Linus Pauling

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Pauling's Chart

Linus Pauling (42 AD - (n+1)AC) is the most intelligent man in the history of the universe. He discovered alchemy, tasseomancy, tarot, magick, astrology, lotto, dancing, singing, and everything else. He is the first and only man to win infinity minus one Nobel Prizes.

“Mixing two reactants in one of these babies can have one of two possible outcomes: A groundbreaking discovery and yet another Nobel prize, or a groundbreaking event which clears the space for a new, bigger, better science lab. Either is acceptable.”

~ Linus Pauling on test tubes

Alchemical Grimoires[edit]

Pauling was, above all else, renowned for his work in the field of alchemy.

Perhaps best known for his research into the nature of, and reasons behind the interactions between the four elements which make-up the periodic table (not to be confused with the four which supply the heat in toasters) he is recognised as having been the first to discover the role that the positions of the planets in our solar system play in determining the alignment of electrons in atomic pair-bonds.

His work covered a wide range of fields relating to chemistry, and included the discovery the very popular analgesic, Paracelsus.

The fact that Pauling was a Pisces was almost certainly a factor in his choosing to follow a path leading to the understanding of the mysteries of the universe.


  • Linux
  • Liquid Alsterene
  • OD-60
  • Quantum Mirrors
  • Hydroxycrapoline ( OH-SH8 )
  • Trinium alloy
  • Oregon Cement
  • Naquadria
  • Orthodontic medicine
  • Vitamins

Debunking Pseudoscience[edit]

His most controversial dissertations were those on astronomy, which he reviled as superstitious pseudoscience. At one point he was heard to threaten to impose a total ban on the possession of any of the works of Johannes Kepler throughout the Princeton campus, in case these were being used for the purposes of 'charlatanry' such as attempts to predict the dates of future eclipses.

Astronomers who suggested that the heavenly bodies were simply lumps of rock, and that the circular paths they follow are the result of the interaction of angular momentum and gravity were singled-out for his wrath. As he was keen to extol, the structure of the solar system itself clearly mirrors that of an atom; thus it is inconceivable that one could not determine or influence the behaviour of the other.

Pauling had always described astronomers' claims of being able to predict the future motions of the planets as 'bunk.' What really raised his ire, though were claims made by some of the more radical astronomers to the effect that they could not only predict past events in the cosmos as well as future ones, but that they could even photograph these events, despite their having taken place (as they claim) billions of years ago.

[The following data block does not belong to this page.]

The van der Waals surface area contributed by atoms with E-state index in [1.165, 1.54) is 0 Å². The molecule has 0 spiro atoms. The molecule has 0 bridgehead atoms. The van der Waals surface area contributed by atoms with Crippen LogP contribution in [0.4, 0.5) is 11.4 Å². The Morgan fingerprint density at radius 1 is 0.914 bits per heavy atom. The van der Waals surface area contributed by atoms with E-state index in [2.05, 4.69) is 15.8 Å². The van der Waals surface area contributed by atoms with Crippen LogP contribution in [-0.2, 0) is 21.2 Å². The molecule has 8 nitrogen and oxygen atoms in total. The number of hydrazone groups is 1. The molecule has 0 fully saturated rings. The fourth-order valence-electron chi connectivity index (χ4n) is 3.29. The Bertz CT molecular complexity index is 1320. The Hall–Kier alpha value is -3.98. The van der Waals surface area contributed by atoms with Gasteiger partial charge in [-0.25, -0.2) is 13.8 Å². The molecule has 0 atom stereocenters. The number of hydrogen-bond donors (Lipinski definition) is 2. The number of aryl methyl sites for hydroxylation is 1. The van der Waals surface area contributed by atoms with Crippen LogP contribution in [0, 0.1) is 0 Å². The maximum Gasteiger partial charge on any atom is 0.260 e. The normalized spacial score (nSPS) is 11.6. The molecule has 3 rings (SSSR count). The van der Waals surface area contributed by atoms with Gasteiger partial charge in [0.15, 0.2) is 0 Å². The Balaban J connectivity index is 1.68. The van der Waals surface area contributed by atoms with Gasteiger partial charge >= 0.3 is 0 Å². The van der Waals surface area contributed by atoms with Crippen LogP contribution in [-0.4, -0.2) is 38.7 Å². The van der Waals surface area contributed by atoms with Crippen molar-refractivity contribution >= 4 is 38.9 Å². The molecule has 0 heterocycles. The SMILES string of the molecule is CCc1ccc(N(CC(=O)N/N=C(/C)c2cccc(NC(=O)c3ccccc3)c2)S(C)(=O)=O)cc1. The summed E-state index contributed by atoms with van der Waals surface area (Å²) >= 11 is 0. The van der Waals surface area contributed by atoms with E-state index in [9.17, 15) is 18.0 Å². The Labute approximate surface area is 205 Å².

Matters came to a head when a student's dorm was raided after it was noticed that he spent an undue amount of time in there at night, with the lights off. The outcome was to discover a pin-up of Heather Couper prominently displayed on the wall, plus the inevitable heretical contraption consisting of a long black tube poking out of the slightly-open window. Also in the room was some so-far unidentified abomination looking rather like an oversize wok with a pointy bit in the middle. Its purpose so far remains a mystery known only to those initiated into the current wave of hocus-pocus attempts to photograph the past.

The heretical objects were of course burned, and the student sent for a face-to-face with Pauling's most respected understudy, Cardinal Fang.

Work with the Chemical Bond[edit]

Diagram showing dance steps popularised by Pauling

Much of Pauling's work related to the nature of the chemical bond; namely, he discovered that chemical bonds are not due to the sharing of electrons (as was previously thought) but rather to the sharing of dance moves among excited and energetic atoms. Pauling published his findings in a book called The Nature of the Chemical Bond, in which he described the most common forms of dance used by atoms and the conditions under which each element would perform said dance.

A significant addition to this field was his 'Pauling scale of electro-negativity' which serves to measure the aversion people show to dance-music which just goes 'Thump, thump, thump, thump, thump, thump, thump' for hours on end.

Work with Vitamin C[edit]

Later in his career, Pauling grew tired of his scientific pursuits and instead decided to try his hand as a musician. His most famous piece was a duet with pop artist Vitamin C titled Dancers and Vitamin C: A Discussion of the Nature, Causes, and Treatment of Dancers With Special Reference to the Value of Vitamin C. Unfortunately, the song was a total flop and Pauling suffered irreversible emotional damage due to his failure.

See also[edit]